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2022 marks the 80th anniversary of the Dieppe Raid, and with it the occasion to pay tribute to the Canadian soldiers who fought there in August 1942. The ceremonies, commemorations and festivities take on an international dimension and feature parades, festivals, military displays, exhibitions and fireworks throughout the year.

A doomed Raid…

The Dieppe Raid, bearing the unfortunate code name of Operation Jubilee, was carried out on 19 August 1942 with appalling casualties. On the morning of that day, over 6,050 infantry, predominantly Canadian, set foot on the pebbled beaches of the Alabaster Coast with high hopes. Unfortunately, none of the objectives set that day were met, and a total of 4800 soldiers who made it ashore were either killed, wounded, or captured. With over 900 deaths among the Canadians alone, it fuelled German propaganda on the invincibility of their so-called ‘Atlantic Wall’. The Dieppe Raid did at least provide valuable information on how not to carry out such amphibious operations, of which this was the first on any scale, leading the way for D-Day two years’ later. To this day, Dieppe remains one of the most identifiable events in Canadian Second World War history. In fact, for many decades Dieppe occupied a greater place in the collective memory of Canadians than the landings in Normandy on June 6, 1944.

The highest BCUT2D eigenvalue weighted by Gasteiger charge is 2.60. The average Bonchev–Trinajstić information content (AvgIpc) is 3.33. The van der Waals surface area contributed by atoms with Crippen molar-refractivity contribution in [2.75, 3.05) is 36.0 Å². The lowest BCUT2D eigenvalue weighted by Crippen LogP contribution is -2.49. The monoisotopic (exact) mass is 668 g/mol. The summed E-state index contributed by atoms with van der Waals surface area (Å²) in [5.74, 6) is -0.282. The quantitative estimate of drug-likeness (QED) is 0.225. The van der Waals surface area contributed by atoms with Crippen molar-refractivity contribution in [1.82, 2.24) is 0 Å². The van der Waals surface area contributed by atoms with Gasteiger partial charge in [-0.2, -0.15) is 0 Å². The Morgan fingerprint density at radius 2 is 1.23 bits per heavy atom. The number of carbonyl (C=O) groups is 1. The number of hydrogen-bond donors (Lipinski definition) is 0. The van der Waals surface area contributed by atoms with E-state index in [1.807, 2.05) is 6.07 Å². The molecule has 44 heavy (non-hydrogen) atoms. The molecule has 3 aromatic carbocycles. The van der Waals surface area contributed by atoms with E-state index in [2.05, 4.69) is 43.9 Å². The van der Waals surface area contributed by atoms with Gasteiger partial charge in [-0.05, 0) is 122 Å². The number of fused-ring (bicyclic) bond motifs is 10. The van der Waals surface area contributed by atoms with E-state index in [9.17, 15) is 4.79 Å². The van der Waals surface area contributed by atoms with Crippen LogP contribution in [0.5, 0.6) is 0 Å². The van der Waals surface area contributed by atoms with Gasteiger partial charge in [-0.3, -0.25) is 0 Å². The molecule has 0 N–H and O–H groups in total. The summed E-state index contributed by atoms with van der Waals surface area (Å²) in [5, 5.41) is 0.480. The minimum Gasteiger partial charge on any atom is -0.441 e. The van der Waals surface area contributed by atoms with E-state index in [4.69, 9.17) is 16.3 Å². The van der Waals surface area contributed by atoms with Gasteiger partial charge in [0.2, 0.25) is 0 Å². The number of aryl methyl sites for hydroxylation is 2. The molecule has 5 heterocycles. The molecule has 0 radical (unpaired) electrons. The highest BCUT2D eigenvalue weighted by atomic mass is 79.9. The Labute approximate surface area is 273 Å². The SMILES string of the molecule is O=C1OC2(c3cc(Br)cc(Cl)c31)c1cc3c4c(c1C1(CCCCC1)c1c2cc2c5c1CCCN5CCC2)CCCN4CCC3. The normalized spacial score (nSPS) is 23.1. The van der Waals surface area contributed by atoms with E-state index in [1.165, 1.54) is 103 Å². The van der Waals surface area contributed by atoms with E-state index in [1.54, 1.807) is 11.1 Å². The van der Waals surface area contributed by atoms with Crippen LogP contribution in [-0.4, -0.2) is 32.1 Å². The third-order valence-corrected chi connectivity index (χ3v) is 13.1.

Préparation du raid sur Dieppe - Archives D-Day
© Archives nationales du Canada / Le Mémorial de Caen

Commemoration sites

Mémorial du 19 août 1942: In remembrance of the Operation Jubilee, a small memorial museum opened in 2002 in the historic Italian-styled municipal theatre, located behind the Casino. Built in 1826, the building was offered to the council by the Duchesse de Berry, Princess Caroline of Naples and Sicily, and bears witness to a time when the Parisian bourgeoisie used to spend their weekends in Dieppe. Thanks to the numerous documents, memorabilia, scale models, uniforms and films on display, the public can gain an understanding of the Jubilee Raid, while taking a look at the remarkable building itself, which has retained its beautiful balconies, ornamentations and colours. 

Dieppe Canadian War Cemetery: Just off the well-named Avenue des Canadiens, visitors will find the Canadian War Cemetery, designed by Philip Hepworth, which was the first new cemetery of the 1939-45 war to be completed in 1949. 948 Commonwealth servicemen of the Second World War are buried or commemorated here, 187 of whom are unidentified. The cemetery is much visited by those who wish to remember and honour the young men who sacrificed their lives on our shores.

Square du Canada: Just beneath the medieval castle lies a beautiful small park called Square du Canada, which is a lovely place to relax just a few steps away from the beach. In its centre stands the Dieppe-Canada Monument, which features the names of people and events linking Canada and Normandy. Behind it is a plaque commemorating the Dieppe Raid. In spring and summer, the Canadian flag is represented by two large flower-beds on both sides of the square.

Puys Memorial: On the eastern side of town, Puys beach is also a place of remembrance. During the Raid, the Royal Regiment of Canada planned to begin the battle in the darkness of the night. Unfortunately, their landing was delayed and the Regiment arrived on shore as the sun was rising. Without the element of surprise, their enemy was waitng for them, strategically placed and heavily armed. Heavy casualties were suffered immediately. On the seafront, a large memorial is erected in honour of the soldiers who died fighting for Canada in the war.